"Young lady," said Tiantou, "I'd like to ask you something."
"All right," said the young woman, without bothering to look up.
"Those onions you're picking. They will eventually grow again, won't they?"
"Ha," she said, still not looking up, "what a silly question. Of course, they'll grow back! With some fertilizer and water, they'll grow back quite nicely, thank you."
Wonderful! he said to himself. He was now feeling very happy and encouraged.
He got back on his horse and flew back to his house. He tethered his horse and entered the house. His mother, holding a dead chicken, was surprised to see him
"Son!" she said. "It's wonderful you're back already. We slaughtered some chickens for tonight's dinner."
She prepared to cut the chicken's head off when Tiantou asked a question.
"Mother, if a chicken's head is cut off, will it still live?"
"Aiyo!" said the mother, cutting her fingertip by accident out of surprise from the question she had just been asked. "When the head is cut off, Son, the chicken dies!"
As soon as Tiantou had heard that, he became very still. His head then fell right off his neck, and he collapsed upon the floor, dead.
Needless to say, Tiantou's mother and wife were deeply shocked and saddened. They had his body washed and wrapped in coarse linen before being placed in a coffin. A priest performed a ceremony, and the family performed three days of funeral rituals before having the body and coffin interred.
Tiantou was gone. Now, his widow would have to live in the dark, quiet house. A few nights after her husband's death, she saw him in a dream.
"My dear wife," he said. "Do this: slaughter a chicken every day for 360 days. Let each carcass soak in a tub. All of this will be helpful!"
The widow was about to ask him why, but Tiantou immediately disappeared.
She carried out the instructions her husband had given her in the dream. Nearly one year later, the tub was overflowing with the stinkiest, most disgusting maggots imaginable. The mother-in-law poured boiling water on the maggots to kill them.
That night Tiantou reappeared in his widow's dream.
"My dear wife," he said, "use the tub of maggots and chicken remains to fertilized the field in front of our house."
With tears in her eyes, the widow did exactly that. Within two days, two sturdy bamboo trees now grew in the field.
A few days later, who should come by the area but the emperor himself, riding regally in his sedan chair, taking an inspection tour. When the emperor and his party were passing the house, the handles of his sedan chair suddenly snapped, and he hit the ground, with his rear end taking the brunt.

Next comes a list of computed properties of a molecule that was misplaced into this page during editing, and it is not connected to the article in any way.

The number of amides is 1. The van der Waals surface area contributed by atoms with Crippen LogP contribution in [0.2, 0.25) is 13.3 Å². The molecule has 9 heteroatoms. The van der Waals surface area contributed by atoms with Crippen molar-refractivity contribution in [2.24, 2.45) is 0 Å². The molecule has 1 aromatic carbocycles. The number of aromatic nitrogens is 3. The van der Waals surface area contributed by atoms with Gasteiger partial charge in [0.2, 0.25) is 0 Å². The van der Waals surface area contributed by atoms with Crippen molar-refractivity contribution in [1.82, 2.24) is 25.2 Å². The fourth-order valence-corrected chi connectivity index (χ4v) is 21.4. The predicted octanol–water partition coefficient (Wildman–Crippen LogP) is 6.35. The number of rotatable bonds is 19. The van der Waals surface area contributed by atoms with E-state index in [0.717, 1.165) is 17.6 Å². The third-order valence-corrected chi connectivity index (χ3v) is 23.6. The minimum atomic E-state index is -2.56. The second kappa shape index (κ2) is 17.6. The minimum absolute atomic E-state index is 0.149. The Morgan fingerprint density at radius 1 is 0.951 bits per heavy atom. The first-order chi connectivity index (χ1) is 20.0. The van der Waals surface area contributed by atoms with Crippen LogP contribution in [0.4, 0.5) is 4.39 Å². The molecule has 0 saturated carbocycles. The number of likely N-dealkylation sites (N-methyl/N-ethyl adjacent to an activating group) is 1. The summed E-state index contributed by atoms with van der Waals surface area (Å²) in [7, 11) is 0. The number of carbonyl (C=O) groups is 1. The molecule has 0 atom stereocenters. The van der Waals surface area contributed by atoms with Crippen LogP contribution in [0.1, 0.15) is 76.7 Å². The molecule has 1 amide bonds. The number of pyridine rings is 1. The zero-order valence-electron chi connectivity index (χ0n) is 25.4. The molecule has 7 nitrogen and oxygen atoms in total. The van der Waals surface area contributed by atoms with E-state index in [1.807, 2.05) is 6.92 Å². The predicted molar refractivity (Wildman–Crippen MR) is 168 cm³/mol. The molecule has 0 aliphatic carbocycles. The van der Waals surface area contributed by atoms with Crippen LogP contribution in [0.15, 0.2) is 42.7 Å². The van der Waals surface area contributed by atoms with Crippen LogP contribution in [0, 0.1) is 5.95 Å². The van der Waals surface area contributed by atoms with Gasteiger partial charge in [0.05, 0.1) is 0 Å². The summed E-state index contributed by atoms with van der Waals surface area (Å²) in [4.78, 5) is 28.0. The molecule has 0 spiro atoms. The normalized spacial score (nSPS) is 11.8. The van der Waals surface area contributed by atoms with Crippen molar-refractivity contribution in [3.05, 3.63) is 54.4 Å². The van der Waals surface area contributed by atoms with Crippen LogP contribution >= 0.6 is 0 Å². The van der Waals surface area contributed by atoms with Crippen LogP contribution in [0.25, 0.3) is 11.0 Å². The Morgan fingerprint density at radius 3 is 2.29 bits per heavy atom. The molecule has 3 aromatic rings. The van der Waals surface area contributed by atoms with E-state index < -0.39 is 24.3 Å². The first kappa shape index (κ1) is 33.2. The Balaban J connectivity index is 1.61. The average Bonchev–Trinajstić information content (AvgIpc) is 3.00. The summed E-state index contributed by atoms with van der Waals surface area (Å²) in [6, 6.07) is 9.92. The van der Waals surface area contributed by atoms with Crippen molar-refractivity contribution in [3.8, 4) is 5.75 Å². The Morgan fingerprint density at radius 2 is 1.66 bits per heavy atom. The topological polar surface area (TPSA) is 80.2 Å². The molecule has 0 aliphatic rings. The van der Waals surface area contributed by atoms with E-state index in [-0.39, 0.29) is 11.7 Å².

"You idiots!" he shouted at the porters. "Fix these handles at once if you wish to keep your worthless heads!" Then, turning his head towards the bamboo trees in the field, he said, "Over there! In the field! There are two bamboo trees. Perfect! Chop them down and use them for handles. Hurry!"
The porters did as they had been told, of course. With the sedan chair repaired, the party moved on.
"Perfect!" said the emperor. "Everything's just perfect for me! The weather, the views, the bamboo! Everything is just perfect in my land for me!"
The porters were taking the emperor across a narrow bridge, and just as the emperor had said, "Everything is just perfect in my land for me!", the handles of the sedan chair once again broke, and this time the emperor tumbled far down into the river below.
That was the end of the emperor.
All this happened on August 15 on the lunar calendar many, many centuries ago. The Jing people still honor Duke Tiantou on that date every year.
The Jing (京族 or Gin or Kinh) people are ethnic Vietnamese who live in China's Guangxi Province. A friend from Vietnam told me that "Kinh" is the name Vietnamese people give to the majority ethnic group in Vietnam. For two other Jing tales, see the post for 5/24/14.
The lesson of this magic tale seems to be that there is a limit to one's power, whether it might be supernatural powers like Tiantou's or earthly, imperial power like the emperor's. For all his ability, Tiantou could still not prevent his own death. Here was a man with a flying horse who could conceal or otherwise stop the sun itself and even remain alive (for a while, anyway) after being decapitated. Yet, he also depended on his wife so that he could put all his energy to use for studying. One might add that Tiantou's very power, like that of a Greek hero, led to his eventual downfall.
Motifs: A721.1, "Theft of sun"; B41.2, "Flying horse"; D1810.8.2, "Information revealed through dream"; E321, "Dead husband's friendly return"; cE720.1, "Soul(s) of the human being(s) seen in dreams"; F961.1, "Extraordinary behavior of sun"; Q200, "Deeds punished"; cQ211.0.3, "Emperor punished for many murders"; Q411, "Death as punishment"; Q428, "Punishment: Drowning."